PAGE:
You need to study what modifications are best to accommodate your size. In addition to the earlier suggestions, which are good ones, you may want to consider getting the rear shock reworked to get it sprung and dampend for your weight. Daugherty Motorsports - Motorcycle Suspension Performance and Modification is one choice. He is good and reasonable priced but it may take some time for the shock to come back, especially in the busy spring and summer season.
If you find the fork dive when breaking harder annoying consider drop in fork cartridges from Ricor (Intiminators). I have them and they were relatively easy to install and made a big difference. I kept the stock springs.

Good luck with your choice.
 

·
Registered
Joined
·
1,828 Posts
I'm 6'-5", 230, and one of the reasons I got the bike is because it fits me so well. And I have ridden Malahat a couple of times. You will have no problem.
 

·
Registered
Joined
·
11 Posts
Discussion Starter #9
So from what I've gathered so far is that the bike probably won't be a problem.

Jurgenk: Why the move?!
Blaustrom: Thanks for the link. I'll keep it in mind when the dream has become more of a reality haha. Appreciated.

What speed do you find the sweet spot is on a (2012+) DL650? And in what rpm range would it be sitting at that point? (Just so I have a future reference point when you guys and gals talk speed vs. ratio).
 

·
Premium Member
Joined
·
4,816 Posts
I find the bike comfortable and quiet 90-100 kph and maximum fuel mileage. ( 50-65 mph )

70+ is fine and higher but fuel really starts to gurgle out and you need to think about an improved screen to reduce buffeting

60 mph is about 4k rpm and varies if the OD kicks in.
 

·
Official Stromtrooper.com Sponsor
Joined
·
5,215 Posts
The DL 650 will cruise comfortably at an actual 80 mph (gps).

Put some tape over the tachometer and you would think it is just doing a nice days work with little strain.

Without the tape you will see that stock gearing will have the tachometer over 6000 rpms. With the 16t countershaft sprocket you will be in the 5800 rpm range. Which is not a problem. Tank after tank after tank of fuel when I am on trips. Fuel mileage at speeds of 75-80 with a load will be 38-41 mpg.
 

·
Registered
Joined
·
173 Posts
So from what I've gathered so far is that the bike probably won't be a problem.

Jurgenk: Why the move?!
Blaustrom: Thanks for the link. I'll keep it in mind when the dream has become more of a reality haha. Appreciated.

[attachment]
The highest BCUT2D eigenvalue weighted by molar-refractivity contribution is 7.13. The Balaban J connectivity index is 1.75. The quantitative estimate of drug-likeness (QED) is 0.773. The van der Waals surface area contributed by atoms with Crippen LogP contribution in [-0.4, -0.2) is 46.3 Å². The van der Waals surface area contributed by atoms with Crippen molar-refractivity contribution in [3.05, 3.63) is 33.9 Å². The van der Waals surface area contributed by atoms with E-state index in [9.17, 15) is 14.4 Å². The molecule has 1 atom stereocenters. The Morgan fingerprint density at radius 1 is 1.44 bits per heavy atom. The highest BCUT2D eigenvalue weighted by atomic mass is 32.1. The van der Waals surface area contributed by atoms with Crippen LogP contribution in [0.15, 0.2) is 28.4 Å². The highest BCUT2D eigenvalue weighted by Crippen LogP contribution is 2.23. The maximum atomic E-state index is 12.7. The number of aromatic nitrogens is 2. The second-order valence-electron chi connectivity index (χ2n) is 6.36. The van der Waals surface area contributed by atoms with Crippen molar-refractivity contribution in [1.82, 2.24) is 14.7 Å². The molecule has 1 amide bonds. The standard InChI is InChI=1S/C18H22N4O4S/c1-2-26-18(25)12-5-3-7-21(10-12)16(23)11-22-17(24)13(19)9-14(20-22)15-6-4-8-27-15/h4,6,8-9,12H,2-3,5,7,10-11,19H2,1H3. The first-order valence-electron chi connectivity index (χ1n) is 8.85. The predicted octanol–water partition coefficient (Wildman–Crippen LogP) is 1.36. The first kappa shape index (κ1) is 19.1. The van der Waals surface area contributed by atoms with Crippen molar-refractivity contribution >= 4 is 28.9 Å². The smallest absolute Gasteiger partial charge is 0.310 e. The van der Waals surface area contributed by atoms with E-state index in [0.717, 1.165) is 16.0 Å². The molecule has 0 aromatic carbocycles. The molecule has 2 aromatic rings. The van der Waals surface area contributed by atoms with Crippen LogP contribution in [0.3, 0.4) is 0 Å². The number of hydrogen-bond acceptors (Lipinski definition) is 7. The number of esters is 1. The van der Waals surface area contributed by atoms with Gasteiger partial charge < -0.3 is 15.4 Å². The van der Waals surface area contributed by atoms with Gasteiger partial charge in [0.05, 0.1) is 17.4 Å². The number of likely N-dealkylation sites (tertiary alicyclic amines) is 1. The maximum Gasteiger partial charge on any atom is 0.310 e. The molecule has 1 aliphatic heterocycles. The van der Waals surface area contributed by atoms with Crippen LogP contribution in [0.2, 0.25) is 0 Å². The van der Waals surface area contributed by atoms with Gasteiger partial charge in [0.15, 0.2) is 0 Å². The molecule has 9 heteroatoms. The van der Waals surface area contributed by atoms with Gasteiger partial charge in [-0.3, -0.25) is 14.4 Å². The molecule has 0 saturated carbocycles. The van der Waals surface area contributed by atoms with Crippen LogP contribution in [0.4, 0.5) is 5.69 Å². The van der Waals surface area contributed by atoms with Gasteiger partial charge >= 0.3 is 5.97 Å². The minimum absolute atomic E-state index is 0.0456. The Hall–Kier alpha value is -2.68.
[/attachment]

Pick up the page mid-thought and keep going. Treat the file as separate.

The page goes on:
What speed do you find the sweet spot is on a (2012+) DL650? And in what rpm range would it be sitting at that point? (Just so I have a future reference point when you guys and gals talk speed vs. ratio).
Was attending UVIC at the time and then moved back to where I was from (Terrace area).
 

·
Registered
Joined
·
551 Posts
I live in Denver and routinely ride in the 8000 to 9000 ft level with rides that reach 11000 ft at times. (I am retired) I had a 09 model and now a 14 model. Never had a problem with the mountain passes. Don't worry and Go Ride.
 

Attachments

·
Administrator
Joined
·
13,211 Posts
I live in Denver and routinely ride in the 8000 to 9000 ft level with rides that reach 11000 ft at times. (I am retired) I had a 09 model and now a 14 model. Never had a problem with the mountain passes. Don't worry and Go Ride.
Damn beat me!

This was on my 2006 DL650, just outside of Cripple Creek, Colorado:



This was part of a 10 day, 6,000+ mile ride. In the last 2.5 days I zoomed straight home from Utah and covered about 2,000 miles, much of it at speeds of 80 to 90 mph. This is how the bike was loaded:


I'm 6'2' and weighed about 240 lbs at the time.

Can the DL650 handle a little hill in BC? you bet!


..Tom
 

·
Registered
Joined
·
669 Posts
There's nothing challenging about the Malahat highway, a 250 dual sport would get you through with ease as well. As far as ergonomics, the 650 isn't a huge bike, you may want to consider the optional taller seat and dropping the pegs 1".